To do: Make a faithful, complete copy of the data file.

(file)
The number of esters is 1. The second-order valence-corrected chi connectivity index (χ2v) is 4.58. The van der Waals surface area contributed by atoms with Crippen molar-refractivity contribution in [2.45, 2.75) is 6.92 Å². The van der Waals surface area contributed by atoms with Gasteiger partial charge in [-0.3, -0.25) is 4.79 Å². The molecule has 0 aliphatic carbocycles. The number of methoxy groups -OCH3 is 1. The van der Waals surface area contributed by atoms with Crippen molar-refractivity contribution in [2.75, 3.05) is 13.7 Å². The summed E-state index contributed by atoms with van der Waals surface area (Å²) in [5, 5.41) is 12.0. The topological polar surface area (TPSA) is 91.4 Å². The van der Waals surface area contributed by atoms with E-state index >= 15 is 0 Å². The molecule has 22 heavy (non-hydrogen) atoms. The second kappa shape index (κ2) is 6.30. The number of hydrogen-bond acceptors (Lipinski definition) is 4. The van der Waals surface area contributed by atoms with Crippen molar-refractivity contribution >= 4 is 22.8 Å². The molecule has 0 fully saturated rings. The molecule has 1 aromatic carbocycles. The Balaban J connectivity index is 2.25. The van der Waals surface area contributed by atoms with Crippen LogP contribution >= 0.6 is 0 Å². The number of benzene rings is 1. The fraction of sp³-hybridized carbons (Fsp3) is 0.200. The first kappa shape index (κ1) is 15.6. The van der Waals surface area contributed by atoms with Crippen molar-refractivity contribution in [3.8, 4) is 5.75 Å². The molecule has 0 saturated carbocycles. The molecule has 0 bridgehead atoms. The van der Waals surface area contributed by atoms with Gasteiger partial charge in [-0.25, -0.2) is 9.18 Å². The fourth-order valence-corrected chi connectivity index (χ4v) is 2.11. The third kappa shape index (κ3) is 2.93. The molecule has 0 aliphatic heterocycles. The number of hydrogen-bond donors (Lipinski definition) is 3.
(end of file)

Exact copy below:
The number of esters is 1. The second-order valence-corrected chi connectivity index (χ2v) is 4.58. The van der Waals surface area contributed by atoms with Crippen molar-refractivity contribution in [2.45, 2.75) is 6.92 Å². The van der Waals surface area contributed by atoms with Gasteiger partial charge in [-0.3, -0.25) is 4.79 Å². The molecule has 0 aliphatic carbocycles. The number of methoxy groups -OCH3 is 1. The van der Waals surface area contributed by atoms with Crippen molar-refractivity contribution in [2.75, 3.05) is 13.7 Å². The summed E-state index contributed by atoms with van der Waals surface area (Å²) in [5, 5.41) is 12.0. The topological polar surface area (TPSA) is 91.4 Å². The van der Waals surface area contributed by atoms with E-state index >= 15 is 0 Å². The molecule has 22 heavy (non-hydrogen) atoms. The second kappa shape index (κ2) is 6.30. The number of hydrogen-bond acceptors (Lipinski definition) is 4. The van der Waals surface area contributed by atoms with Crippen molar-refractivity contribution >= 4 is 22.8 Å². The molecule has 0 fully saturated rings. The molecule has 1 aromatic carbocycles. The Balaban J connectivity index is 2.25. The van der Waals surface area contributed by atoms with Crippen LogP contribution >= 0.6 is 0 Å². The number of benzene rings is 1. The fraction of sp³-hybridized carbons (Fsp3) is 0.200. The first kappa shape index (κ1) is 15.6. The van der Waals surface area contributed by atoms with Crippen molar-refractivity contribution in [3.8, 4) is 5.75 Å². The molecule has 0 saturated carbocycles. The molecule has 0 bridgehead atoms. The van der Waals surface area contributed by atoms with Gasteiger partial charge in [-0.25, -0.2) is 9.18 Å². The fourth-order valence-corrected chi connectivity index (χ4v) is 2.11. The third kappa shape index (κ3) is 2.93. The molecule has 0 aliphatic heterocycles. The number of hydrogen-bond donors (Lipinski definition) is 3.